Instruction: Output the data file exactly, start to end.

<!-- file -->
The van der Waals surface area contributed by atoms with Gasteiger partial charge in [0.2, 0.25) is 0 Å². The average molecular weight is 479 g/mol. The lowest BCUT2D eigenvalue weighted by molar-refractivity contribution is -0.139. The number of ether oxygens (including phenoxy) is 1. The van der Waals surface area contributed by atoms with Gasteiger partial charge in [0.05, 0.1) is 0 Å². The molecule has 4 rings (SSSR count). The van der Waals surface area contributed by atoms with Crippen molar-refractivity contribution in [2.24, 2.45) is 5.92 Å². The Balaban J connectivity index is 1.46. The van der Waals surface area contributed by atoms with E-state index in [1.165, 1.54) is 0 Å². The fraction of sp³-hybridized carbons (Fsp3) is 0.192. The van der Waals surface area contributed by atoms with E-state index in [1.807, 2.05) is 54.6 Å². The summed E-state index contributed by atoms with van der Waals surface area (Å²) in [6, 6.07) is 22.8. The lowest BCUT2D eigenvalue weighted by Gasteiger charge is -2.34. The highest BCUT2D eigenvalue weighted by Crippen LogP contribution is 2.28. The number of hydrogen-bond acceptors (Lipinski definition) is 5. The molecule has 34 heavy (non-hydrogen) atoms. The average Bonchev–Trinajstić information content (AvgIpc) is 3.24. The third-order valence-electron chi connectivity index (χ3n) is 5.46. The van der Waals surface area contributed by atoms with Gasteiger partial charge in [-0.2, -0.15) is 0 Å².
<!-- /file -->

The van der Waals surface area contributed by atoms with Gasteiger partial charge in [0.2, 0.25) is 0 Å². The average molecular weight is 479 g/mol. The lowest BCUT2D eigenvalue weighted by molar-refractivity contribution is -0.139. The number of ether oxygens (including phenoxy) is 1. The van der Waals surface area contributed by atoms with Gasteiger partial charge in [0.05, 0.1) is 0 Å². The molecule has 4 rings (SSSR count). The van der Waals surface area contributed by atoms with Crippen molar-refractivity contribution in [2.24, 2.45) is 5.92 Å². The Balaban J connectivity index is 1.46. The van der Waals surface area contributed by atoms with E-state index in [1.165, 1.54) is 0 Å². The fraction of sp³-hybridized carbons (Fsp3) is 0.192. The van der Waals surface area contributed by atoms with E-state index in [1.807, 2.05) is 54.6 Å². The summed E-state index contributed by atoms with van der Waals surface area (Å²) in [6, 6.07) is 22.8. The lowest BCUT2D eigenvalue weighted by Gasteiger charge is -2.34. The highest BCUT2D eigenvalue weighted by Crippen LogP contribution is 2.28. The number of hydrogen-bond acceptors (Lipinski definition) is 5. The molecule has 34 heavy (non-hydrogen) atoms. The average Bonchev–Trinajstić information content (AvgIpc) is 3.24. The third-order valence-electron chi connectivity index (χ3n) is 5.46. The van der Waals surface area contributed by atoms with Gasteiger partial charge in [-0.2, -0.15) is 0 Å².